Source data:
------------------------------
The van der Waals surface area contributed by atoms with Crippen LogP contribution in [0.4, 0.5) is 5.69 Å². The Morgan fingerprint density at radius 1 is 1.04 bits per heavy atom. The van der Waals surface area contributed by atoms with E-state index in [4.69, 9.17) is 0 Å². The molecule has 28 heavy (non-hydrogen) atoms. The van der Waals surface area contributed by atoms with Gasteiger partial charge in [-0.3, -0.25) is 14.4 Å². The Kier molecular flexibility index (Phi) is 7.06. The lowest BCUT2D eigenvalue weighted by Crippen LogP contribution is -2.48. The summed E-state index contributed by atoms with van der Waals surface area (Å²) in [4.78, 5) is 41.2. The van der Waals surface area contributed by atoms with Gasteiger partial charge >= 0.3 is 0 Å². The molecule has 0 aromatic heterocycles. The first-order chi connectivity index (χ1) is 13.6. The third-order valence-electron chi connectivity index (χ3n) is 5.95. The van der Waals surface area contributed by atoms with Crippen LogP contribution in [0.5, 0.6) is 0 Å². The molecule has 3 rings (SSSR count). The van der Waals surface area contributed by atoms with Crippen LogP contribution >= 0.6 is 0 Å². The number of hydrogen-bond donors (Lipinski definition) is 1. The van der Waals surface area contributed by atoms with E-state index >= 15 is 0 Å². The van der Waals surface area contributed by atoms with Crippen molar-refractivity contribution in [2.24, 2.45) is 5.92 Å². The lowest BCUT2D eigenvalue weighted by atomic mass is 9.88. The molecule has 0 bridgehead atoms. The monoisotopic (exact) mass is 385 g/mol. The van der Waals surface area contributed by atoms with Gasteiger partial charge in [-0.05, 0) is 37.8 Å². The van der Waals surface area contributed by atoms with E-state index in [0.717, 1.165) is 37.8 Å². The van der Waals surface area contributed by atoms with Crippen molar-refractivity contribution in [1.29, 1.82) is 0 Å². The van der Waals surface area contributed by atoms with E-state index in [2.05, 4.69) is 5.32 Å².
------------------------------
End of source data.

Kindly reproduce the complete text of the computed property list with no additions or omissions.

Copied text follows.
The van der Waals surface area contributed by atoms with Crippen LogP contribution in [0.4, 0.5) is 5.69 Å². The Morgan fingerprint density at radius 1 is 1.04 bits per heavy atom. The van der Waals surface area contributed by atoms with E-state index in [4.69, 9.17) is 0 Å². The molecule has 28 heavy (non-hydrogen) atoms. The van der Waals surface area contributed by atoms with Gasteiger partial charge in [-0.3, -0.25) is 14.4 Å². The Kier molecular flexibility index (Phi) is 7.06. The lowest BCUT2D eigenvalue weighted by Crippen LogP contribution is -2.48. The summed E-state index contributed by atoms with van der Waals surface area (Å²) in [4.78, 5) is 41.2. The van der Waals surface area contributed by atoms with Gasteiger partial charge >= 0.3 is 0 Å². The molecule has 0 aromatic heterocycles. The first-order chi connectivity index (χ1) is 13.6. The third-order valence-electron chi connectivity index (χ3n) is 5.95. The van der Waals surface area contributed by atoms with Crippen LogP contribution in [0.5, 0.6) is 0 Å². The molecule has 3 rings (SSSR count). The van der Waals surface area contributed by atoms with Crippen LogP contribution >= 0.6 is 0 Å². The number of hydrogen-bond donors (Lipinski definition) is 1. The van der Waals surface area contributed by atoms with E-state index >= 15 is 0 Å². The van der Waals surface area contributed by atoms with Crippen molar-refractivity contribution in [2.24, 2.45) is 5.92 Å². The lowest BCUT2D eigenvalue weighted by atomic mass is 9.88. The molecule has 0 bridgehead atoms. The monoisotopic (exact) mass is 385 g/mol. The van der Waals surface area contributed by atoms with Gasteiger partial charge in [-0.05, 0) is 37.8 Å². The van der Waals surface area contributed by atoms with E-state index in [0.717, 1.165) is 37.8 Å². The van der Waals surface area contributed by atoms with Crippen molar-refractivity contribution in [1.29, 1.82) is 0 Å². The van der Waals surface area contributed by atoms with E-state index in [2.05, 4.69) is 5.32 Å².